Nadal, the No. 2 seed and the favorite to win, according to many observers, breezed to a 6-4, 6-2, 6-2 victory.
“I played well,” Nadal said “I just played well, I think. I played a very good level.”
It was Nadal’s first match at the U.S. Open since he lost in the 2011 final to Novak Djokovic. He missed the latter half of last season and the first two months of this year with a left knee injury.
Both players had 28 winners, but the 97th-ranked Harrison had made 34 unforced errors to 21 for Nadal. The 12-time major champion pounced on Harrison’s second serve, winning 71 percent of the points on it. And with Harrison getting in just 62 percent of his first serves, Nadal had plenty of chances to break.
In his last major, Wimbledon, Nadal lost in the first round for the first time.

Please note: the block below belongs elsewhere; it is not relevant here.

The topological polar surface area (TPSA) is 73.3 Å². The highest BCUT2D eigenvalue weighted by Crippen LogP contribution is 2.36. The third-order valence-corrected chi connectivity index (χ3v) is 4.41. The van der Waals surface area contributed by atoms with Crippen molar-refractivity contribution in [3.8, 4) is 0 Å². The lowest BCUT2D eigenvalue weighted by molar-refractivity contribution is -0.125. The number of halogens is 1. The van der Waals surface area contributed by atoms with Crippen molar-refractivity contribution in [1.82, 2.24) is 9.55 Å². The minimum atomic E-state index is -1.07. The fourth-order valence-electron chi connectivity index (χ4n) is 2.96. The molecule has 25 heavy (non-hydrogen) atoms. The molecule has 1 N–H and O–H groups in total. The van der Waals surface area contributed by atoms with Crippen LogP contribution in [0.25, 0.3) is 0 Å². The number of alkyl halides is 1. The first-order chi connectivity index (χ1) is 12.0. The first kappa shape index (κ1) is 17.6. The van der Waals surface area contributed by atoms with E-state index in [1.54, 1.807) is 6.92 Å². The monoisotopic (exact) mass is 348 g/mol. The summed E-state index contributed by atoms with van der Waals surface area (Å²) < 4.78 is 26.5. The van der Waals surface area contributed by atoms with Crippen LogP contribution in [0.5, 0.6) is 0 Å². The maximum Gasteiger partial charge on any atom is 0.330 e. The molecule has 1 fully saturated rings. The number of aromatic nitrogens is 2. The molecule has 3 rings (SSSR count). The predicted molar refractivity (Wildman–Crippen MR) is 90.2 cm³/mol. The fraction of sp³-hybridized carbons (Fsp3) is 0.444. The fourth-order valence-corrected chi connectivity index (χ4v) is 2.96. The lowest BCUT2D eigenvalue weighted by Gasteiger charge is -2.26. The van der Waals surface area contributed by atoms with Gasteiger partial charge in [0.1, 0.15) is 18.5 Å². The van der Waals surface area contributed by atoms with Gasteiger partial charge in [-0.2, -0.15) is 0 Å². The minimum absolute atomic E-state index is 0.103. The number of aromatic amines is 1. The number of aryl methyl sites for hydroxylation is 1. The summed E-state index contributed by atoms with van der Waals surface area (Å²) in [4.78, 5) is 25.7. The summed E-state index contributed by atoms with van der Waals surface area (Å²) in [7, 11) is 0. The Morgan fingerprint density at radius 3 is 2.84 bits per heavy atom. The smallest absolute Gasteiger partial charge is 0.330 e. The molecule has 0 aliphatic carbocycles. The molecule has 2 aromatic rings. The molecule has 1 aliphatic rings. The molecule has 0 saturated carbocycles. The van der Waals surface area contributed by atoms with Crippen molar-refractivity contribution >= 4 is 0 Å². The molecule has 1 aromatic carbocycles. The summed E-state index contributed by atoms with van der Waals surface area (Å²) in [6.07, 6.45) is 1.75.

Harrison, 21, falls to 0-20 against top-10 opponents.
“Obviously my best today wasn’t good enough,” Harrison said. “He won pretty comfortably. Hopefully, you know, I can just get back to work and keep the process going.”
Despite some struggles this season, Harrison remained upbeat about where he’s headed.
“Anyone that’s ever gone through a rough patch in a career they’re passionate about, if they didn’t learn from it they’re not really trying very hard,” Harrison said. “Whether it’s tennis or whatever it is, you look back and reflect on unsuccessful moments. You reflect on failed opportunities and trials and things that you’re trying in your game. You learn from it. You ultimately come out a better player from not having the success that you want.”
So, despite his 11-18 record on the season, he has not lost faith: “I’m 21 years old. If I lost faith in my career at this point, that would be pretty embarrassing. So no.”